After 12 films in 20 years including sequels, prequels and spinoffs, we are now told this is the end of the road for the enormously successful, sometimes good, sometimes not-so-good X-Men franchise. Of course, in the Marvel world you should learn to never say never, but following the Avengers: Endgame finale and now with Dark Phoenix, a real good hint is that the filmmakers didn’t bother to do any easter eggs or added scenes during the end credits, even though hopeful fans waited for them.
That does signal the end here, and if that is the case this one’s a disappointment. Not that I was ever the ultimate devotee of this franchise to begin with, but I have to say the characters are engaging, the message of being different and finding your true self was valuable, and they were always competently made — something to look forward to in the MCU. Sometimes, as with the finale for Wolverine, Logan, they even soared to new heights for the genre, with that one earning an Oscar nomination for its screenplay which was unheard of for this breed.
Don’t worry about that happening here, but certainly writer-director Simon Kinberg, the longtime X-Men producer taking directorial reins for the first time in Dark Phoenix, might have taken a few hints from Logan on how to let this crew ride off into the sunset (he was a producer of that one too). There is no doubt Kinberg, an accomplished and expert writer-producer, has done a highly competent job behind the camera here, but the emotional closure fans are expecting falls dramatically flat for the most part, especially when you compare it with the recent Endgame which really knew how to send off its beloved characters. Here it is more by the numbers, and actually one of the least exciting editions of the series. There is a lot of talk during the first two thirds of the film, and it isn’t all that compelling. Even the demise of a major character seemed more to be trying to force tears, rather than actually earn them.
Part of the problem is the focus is just too much on one character: Jean Grey/Phoenix played by Sophie Turner again as she did in 2016’s X-Men: Apocalypse (Famke Janssen played Grey earlier in the franchise). The Dark Phoenix plot picks up from Apocalypse more directly, although the opening scene involves Jean as a young girl fighting her telepathic powers (for good and bad) in the back seat of a car with her parents. Her powers overwhelm her, the car has a horrible crash, and we are led to believe both parents died.
Cut to several years later. We learn Jean has been brought up under the tutelage of Professor Xavier (James McAvoy), who is encouraging good uses for her mutant powers. There’s a lot of therapy going on here. Soon though, she is torn internally about using these powers at all, encouraged by Raven/Mystique (Jennifer Lawrence, returning for her fourth outing in the role) but not by Magneto (Michael Fassbender), who fights her tooth and nail as they seem on opposite tracts. There is an exciting scene as they try to get an upper hand (literally) with a chopper, and that works up a nice sweat in a movie devoid of much action to that point.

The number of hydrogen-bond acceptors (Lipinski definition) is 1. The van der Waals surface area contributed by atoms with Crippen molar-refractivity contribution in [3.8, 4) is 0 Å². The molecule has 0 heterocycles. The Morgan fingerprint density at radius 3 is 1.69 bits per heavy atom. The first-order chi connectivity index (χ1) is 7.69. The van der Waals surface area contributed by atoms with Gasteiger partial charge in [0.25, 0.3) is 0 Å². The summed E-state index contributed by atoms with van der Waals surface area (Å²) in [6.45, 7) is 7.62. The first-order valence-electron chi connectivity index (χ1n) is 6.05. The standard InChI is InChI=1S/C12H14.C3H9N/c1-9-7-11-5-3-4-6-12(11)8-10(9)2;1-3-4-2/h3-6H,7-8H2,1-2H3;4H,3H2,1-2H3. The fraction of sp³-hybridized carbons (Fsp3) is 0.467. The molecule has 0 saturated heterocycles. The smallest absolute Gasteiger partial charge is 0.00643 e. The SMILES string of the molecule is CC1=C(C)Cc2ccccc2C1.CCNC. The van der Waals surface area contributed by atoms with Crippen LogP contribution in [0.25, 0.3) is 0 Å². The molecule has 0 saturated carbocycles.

Actually, both Fassbender’s Magneto and Nicholas Hoult’s determined Beast are the two characters who really try to add some edge to the flatness on display for so much of the film. They are welcome every moment they get. Not so much though is the usually wonderful Jessica Chastain, who walks through the role of evil Vuk, an ethereal alien figure fighting to bring Jean to the dark side (hence the film’s title), with the ulterior motive of reviving her own moribund kind.
The rest of the cast including Mutants Tye Sheridan, Alexandra Shipp, Evan Peters and Kodi-Smit McPhee don’t have as much to do, but do it competently. If this film were only more concerned with a real ending, rather than the exploits of Jean Grey, it would have been worth the wait for what the song playing on that car radio at the film’s beginning is all about: “By the time I get to Phoenix.” It took 12 movies to get to Phoenix, but the results are dark indeed. Still, X-Men fans will be lining up, and for them it the movie is a “go.” For the rest of us, sadly, it is a “no.”
Hutch Parker and Lauren Shuler Donner join Kinberg as producers on this. Disney, now merged with Fox, releases it Friday. (I have to say, the most emotional moment for me was my relief in seeing the great 20th Century Fox fanfare at the opening of the film — no mention of Disney in sight. Some things are sacred.)
Check out my review of the movie which includes scenes from the film in the video above. Do you plan to see Dark Phoenix? Let us know what you think.
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